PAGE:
Possessive pronouns

Discussion in 'עברית (Hebrew)' started by Jazon, Nov 4, 2012.

  1. Jazon New Member

    English, American
    בּוֹקֶר טוֹב
    This may seem like a strange question, and you may require me to elaborate a bit before you can give me the kind of answer I'm looking for.
    In English, German, Spanish, French, the modern tongues of which I have experience, the pronouns presuppose ownership. For example: "My body" "Her hand" "His face"
    Is this the case in Hebrew? I don't want to presume too much, but I don't see pronouns in Hebrew. Is it the nouns that take different forms to express possession or ownership? Also, if anyone here has a working knowledge of any other very old languages, I would love to hear from you on this. Anything would be helpful, especially help from someone with some kind of working knowledge of Phoenician, Akkadian, Babylonian, anything Sumerian and old.

    Thanks in advance.
     
  2. ashmash Junior Member

    There are possessive pronouns in Hebrew.
    שלי my/mine
    שלך your/yours
    And so on.

    True, you can also change the noun to indicate possession, כלב - dog, כלבי - my dog, כלבך - your dog etc. But at least in contemporary speaking people tend to use the former.

    As for other classical languages, I'm afraid I can't help you there.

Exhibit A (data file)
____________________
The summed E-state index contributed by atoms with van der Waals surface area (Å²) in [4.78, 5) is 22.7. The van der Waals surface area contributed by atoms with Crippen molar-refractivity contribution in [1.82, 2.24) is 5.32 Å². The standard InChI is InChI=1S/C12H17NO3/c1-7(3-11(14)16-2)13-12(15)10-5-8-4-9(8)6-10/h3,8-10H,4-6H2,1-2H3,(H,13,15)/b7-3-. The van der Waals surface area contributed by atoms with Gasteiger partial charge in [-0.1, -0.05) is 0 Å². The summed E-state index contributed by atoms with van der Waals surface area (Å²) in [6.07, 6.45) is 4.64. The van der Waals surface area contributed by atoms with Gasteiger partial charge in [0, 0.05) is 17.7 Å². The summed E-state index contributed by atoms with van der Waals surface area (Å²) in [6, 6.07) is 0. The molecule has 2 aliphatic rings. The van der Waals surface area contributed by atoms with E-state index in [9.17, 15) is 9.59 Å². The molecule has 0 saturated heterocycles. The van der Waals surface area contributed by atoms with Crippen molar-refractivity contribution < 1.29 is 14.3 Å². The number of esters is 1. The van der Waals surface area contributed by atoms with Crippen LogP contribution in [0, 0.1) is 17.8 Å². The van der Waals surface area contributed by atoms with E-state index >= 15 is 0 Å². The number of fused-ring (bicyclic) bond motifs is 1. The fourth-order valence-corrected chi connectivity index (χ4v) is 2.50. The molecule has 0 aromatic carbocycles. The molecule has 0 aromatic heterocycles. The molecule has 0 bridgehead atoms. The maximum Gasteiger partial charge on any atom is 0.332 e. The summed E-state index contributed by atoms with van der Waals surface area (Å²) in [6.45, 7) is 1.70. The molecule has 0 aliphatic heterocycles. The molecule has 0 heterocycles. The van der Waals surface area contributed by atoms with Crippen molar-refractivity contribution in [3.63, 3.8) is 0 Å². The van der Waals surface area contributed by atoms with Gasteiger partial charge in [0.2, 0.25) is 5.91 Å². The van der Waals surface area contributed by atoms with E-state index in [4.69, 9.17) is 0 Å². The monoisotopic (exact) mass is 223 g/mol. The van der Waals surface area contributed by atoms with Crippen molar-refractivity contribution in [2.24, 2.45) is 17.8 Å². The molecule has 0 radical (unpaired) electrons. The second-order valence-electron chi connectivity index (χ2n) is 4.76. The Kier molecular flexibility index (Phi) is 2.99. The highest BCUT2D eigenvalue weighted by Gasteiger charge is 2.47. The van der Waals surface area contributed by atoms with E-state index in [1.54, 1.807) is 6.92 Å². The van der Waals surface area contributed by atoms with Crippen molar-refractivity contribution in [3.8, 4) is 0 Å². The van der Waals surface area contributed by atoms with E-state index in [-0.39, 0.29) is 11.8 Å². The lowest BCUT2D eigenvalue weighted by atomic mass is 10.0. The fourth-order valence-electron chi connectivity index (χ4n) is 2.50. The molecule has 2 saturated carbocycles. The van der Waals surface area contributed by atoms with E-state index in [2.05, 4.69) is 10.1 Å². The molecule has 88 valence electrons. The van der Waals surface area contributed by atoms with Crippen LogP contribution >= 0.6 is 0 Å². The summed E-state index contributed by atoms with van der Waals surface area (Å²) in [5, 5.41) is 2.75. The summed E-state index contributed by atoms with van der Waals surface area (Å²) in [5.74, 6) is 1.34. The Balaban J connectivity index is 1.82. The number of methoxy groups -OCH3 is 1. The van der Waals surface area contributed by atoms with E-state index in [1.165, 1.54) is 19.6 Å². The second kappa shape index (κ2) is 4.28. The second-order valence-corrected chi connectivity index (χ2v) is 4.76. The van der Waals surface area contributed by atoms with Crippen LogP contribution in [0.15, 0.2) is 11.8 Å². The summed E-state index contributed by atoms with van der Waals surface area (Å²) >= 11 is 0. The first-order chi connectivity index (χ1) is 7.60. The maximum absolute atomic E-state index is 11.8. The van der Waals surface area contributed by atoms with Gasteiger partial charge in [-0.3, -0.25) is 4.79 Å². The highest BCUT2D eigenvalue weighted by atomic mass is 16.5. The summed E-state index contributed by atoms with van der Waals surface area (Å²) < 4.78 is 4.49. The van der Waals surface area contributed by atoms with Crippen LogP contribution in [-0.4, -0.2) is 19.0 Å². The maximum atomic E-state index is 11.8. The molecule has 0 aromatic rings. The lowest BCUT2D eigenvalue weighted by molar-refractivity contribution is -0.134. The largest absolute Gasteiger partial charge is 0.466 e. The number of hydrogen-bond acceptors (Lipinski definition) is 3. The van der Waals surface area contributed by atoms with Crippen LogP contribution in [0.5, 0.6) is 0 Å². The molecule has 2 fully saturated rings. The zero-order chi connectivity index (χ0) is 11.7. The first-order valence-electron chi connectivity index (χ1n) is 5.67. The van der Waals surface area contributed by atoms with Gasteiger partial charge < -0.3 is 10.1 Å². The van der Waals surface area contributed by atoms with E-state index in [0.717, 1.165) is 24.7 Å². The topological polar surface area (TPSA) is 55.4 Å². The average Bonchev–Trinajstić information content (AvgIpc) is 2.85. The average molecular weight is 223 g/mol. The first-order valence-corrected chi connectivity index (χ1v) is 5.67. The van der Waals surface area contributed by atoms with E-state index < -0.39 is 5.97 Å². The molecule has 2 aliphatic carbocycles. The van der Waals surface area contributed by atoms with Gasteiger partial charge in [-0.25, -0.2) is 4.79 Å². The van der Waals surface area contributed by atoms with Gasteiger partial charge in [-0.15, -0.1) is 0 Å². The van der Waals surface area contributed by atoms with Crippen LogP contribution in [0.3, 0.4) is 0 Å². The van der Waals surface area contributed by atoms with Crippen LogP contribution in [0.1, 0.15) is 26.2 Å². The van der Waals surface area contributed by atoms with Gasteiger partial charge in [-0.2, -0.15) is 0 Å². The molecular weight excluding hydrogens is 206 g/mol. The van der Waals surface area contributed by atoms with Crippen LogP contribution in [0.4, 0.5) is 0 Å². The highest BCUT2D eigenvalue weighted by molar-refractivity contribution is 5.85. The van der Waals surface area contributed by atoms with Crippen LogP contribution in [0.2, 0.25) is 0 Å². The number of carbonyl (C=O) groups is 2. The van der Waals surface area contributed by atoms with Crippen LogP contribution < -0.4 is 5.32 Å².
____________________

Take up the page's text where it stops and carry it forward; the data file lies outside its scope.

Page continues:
3. GeriReshef

    GeriReshef Senior Member

    Israel
    Hebrew
    In Hebrew we may say אשתי for my wife, בעלי for my husband, אדונִי for (my) sir etc., but generally it is not used too much in spoken language (as Ashmash has already mentioned).
    This feature is typical to Semitic languages, and in Arabic is not degenerated as in Hebrew.
     
  4. Jazon New Member

    English, American
    Thank you both! What I want to get at specifically is the use of the possessive pronoun in writing, particularly ancient writing. The reason for this is that I am involved in a study of natural law and natural rights. I have noticed that, in modern languages, ownership is presupposed in the language, and this is evident in common speech and writing. At this point, though, I can't say, with any confidence, how long it has been this way. This is why I am asking about the older languages. When you say that it is not used too much in spoken language, does that mean the modified noun, the possessive pronoun, either? Also, if you know how one would tend to refer to, say, his own body, say, three thousand years ago, by which I mean to ask if possession or ownership would have been indicated, information which would lead to an answer to this kind of question would be invaluable. Is it more likely that possession or ownership would have been indicated in such a reference, or that it would not have been indicated?

    Again, Thanks for your help and patience with this.
     
  5. GeriReshef

    GeriReshef Senior Member

    Israel
    Hebrew
    In the bible, almost only the short form is used.
    For example- in the Song of Songs. in which the two speakers refers explicitly one to the other body, they say: ראשי my head, נפשי my soul, לבי my heart etc.
    In Kings- קטני עבה ממתני אבי where קטני is my organ or my finger; or ראשי ראשי - my head my head!
    Genesis- שים ידך תחת ירכי, where ירכי is my hip.
     
  6. Jazon New Member

    English, American
    Ah, Perfect. This helps a great deal. GeriReshef, thank you so much!
     

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